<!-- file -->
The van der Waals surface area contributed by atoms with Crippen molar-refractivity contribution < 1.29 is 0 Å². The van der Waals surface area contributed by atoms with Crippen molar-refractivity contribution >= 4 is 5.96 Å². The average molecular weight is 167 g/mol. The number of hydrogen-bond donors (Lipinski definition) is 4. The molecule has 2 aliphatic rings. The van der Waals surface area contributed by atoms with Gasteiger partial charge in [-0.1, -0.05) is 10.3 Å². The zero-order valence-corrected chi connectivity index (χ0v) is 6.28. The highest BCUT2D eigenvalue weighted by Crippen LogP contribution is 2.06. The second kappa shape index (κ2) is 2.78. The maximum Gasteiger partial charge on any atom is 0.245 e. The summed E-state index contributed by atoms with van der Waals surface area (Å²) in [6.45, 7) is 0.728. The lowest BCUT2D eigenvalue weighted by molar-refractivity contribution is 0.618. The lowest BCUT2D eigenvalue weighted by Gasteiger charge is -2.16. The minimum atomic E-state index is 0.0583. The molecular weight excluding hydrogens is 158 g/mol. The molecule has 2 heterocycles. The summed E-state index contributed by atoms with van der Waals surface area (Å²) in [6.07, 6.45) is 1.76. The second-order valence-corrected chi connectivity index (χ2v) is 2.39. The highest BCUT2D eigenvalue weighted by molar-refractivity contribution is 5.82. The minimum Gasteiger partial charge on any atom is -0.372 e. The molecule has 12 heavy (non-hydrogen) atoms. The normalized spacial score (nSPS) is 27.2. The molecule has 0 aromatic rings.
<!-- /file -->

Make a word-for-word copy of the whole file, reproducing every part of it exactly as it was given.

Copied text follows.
The van der Waals surface area contributed by atoms with Crippen molar-refractivity contribution < 1.29 is 0 Å². The van der Waals surface area contributed by atoms with Crippen molar-refractivity contribution >= 4 is 5.96 Å². The average molecular weight is 167 g/mol. The number of hydrogen-bond donors (Lipinski definition) is 4. The molecule has 2 aliphatic rings. The van der Waals surface area contributed by atoms with Gasteiger partial charge in [-0.1, -0.05) is 10.3 Å². The zero-order valence-corrected chi connectivity index (χ0v) is 6.28. The highest BCUT2D eigenvalue weighted by Crippen LogP contribution is 2.06. The second kappa shape index (κ2) is 2.78. The maximum Gasteiger partial charge on any atom is 0.245 e. The summed E-state index contributed by atoms with van der Waals surface area (Å²) in [6.45, 7) is 0.728. The lowest BCUT2D eigenvalue weighted by molar-refractivity contribution is 0.618. The lowest BCUT2D eigenvalue weighted by Gasteiger charge is -2.16. The minimum atomic E-state index is 0.0583. The molecular weight excluding hydrogens is 158 g/mol. The molecule has 2 heterocycles. The summed E-state index contributed by atoms with van der Waals surface area (Å²) in [6.07, 6.45) is 1.76. The second-order valence-corrected chi connectivity index (χ2v) is 2.39. The highest BCUT2D eigenvalue weighted by molar-refractivity contribution is 5.82. The minimum Gasteiger partial charge on any atom is -0.372 e. The molecule has 12 heavy (non-hydrogen) atoms. The normalized spacial score (nSPS) is 27.2. The molecule has 0 aromatic rings.